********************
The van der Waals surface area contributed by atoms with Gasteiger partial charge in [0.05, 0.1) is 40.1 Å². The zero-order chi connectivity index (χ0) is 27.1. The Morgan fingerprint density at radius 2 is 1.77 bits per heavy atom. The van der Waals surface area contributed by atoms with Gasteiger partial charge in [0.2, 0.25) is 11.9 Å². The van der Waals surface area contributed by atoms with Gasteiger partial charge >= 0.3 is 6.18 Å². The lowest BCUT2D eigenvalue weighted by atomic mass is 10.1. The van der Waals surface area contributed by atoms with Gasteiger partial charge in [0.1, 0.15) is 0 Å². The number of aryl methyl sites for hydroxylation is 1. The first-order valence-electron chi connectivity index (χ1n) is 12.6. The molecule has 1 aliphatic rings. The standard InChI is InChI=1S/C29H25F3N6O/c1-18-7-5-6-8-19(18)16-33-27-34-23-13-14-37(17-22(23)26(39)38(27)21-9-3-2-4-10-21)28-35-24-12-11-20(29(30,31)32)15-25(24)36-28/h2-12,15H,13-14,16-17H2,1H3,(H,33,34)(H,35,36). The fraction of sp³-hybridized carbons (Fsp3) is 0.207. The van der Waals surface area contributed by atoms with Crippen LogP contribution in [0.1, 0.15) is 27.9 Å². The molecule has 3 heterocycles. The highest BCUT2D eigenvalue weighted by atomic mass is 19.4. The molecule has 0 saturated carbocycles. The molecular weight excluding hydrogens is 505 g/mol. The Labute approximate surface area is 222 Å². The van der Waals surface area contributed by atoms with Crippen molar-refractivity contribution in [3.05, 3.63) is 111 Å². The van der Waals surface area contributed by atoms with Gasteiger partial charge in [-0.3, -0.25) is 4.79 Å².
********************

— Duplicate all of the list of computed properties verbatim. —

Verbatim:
The van der Waals surface area contributed by atoms with Gasteiger partial charge in [0.05, 0.1) is 40.1 Å². The zero-order chi connectivity index (χ0) is 27.1. The Morgan fingerprint density at radius 2 is 1.77 bits per heavy atom. The van der Waals surface area contributed by atoms with Gasteiger partial charge in [0.2, 0.25) is 11.9 Å². The van der Waals surface area contributed by atoms with Gasteiger partial charge >= 0.3 is 6.18 Å². The lowest BCUT2D eigenvalue weighted by atomic mass is 10.1. The van der Waals surface area contributed by atoms with Gasteiger partial charge in [0.1, 0.15) is 0 Å². The number of aryl methyl sites for hydroxylation is 1. The first-order valence-electron chi connectivity index (χ1n) is 12.6. The molecule has 1 aliphatic rings. The standard InChI is InChI=1S/C29H25F3N6O/c1-18-7-5-6-8-19(18)16-33-27-34-23-13-14-37(17-22(23)26(39)38(27)21-9-3-2-4-10-21)28-35-24-12-11-20(29(30,31)32)15-25(24)36-28/h2-12,15H,13-14,16-17H2,1H3,(H,33,34)(H,35,36). The fraction of sp³-hybridized carbons (Fsp3) is 0.207. The van der Waals surface area contributed by atoms with Crippen LogP contribution in [0.1, 0.15) is 27.9 Å². The molecule has 3 heterocycles. The highest BCUT2D eigenvalue weighted by atomic mass is 19.4. The molecule has 0 saturated carbocycles. The molecular weight excluding hydrogens is 505 g/mol. The Labute approximate surface area is 222 Å². The van der Waals surface area contributed by atoms with Crippen molar-refractivity contribution in [3.05, 3.63) is 111 Å². The van der Waals surface area contributed by atoms with Gasteiger partial charge in [-0.3, -0.25) is 4.79 Å².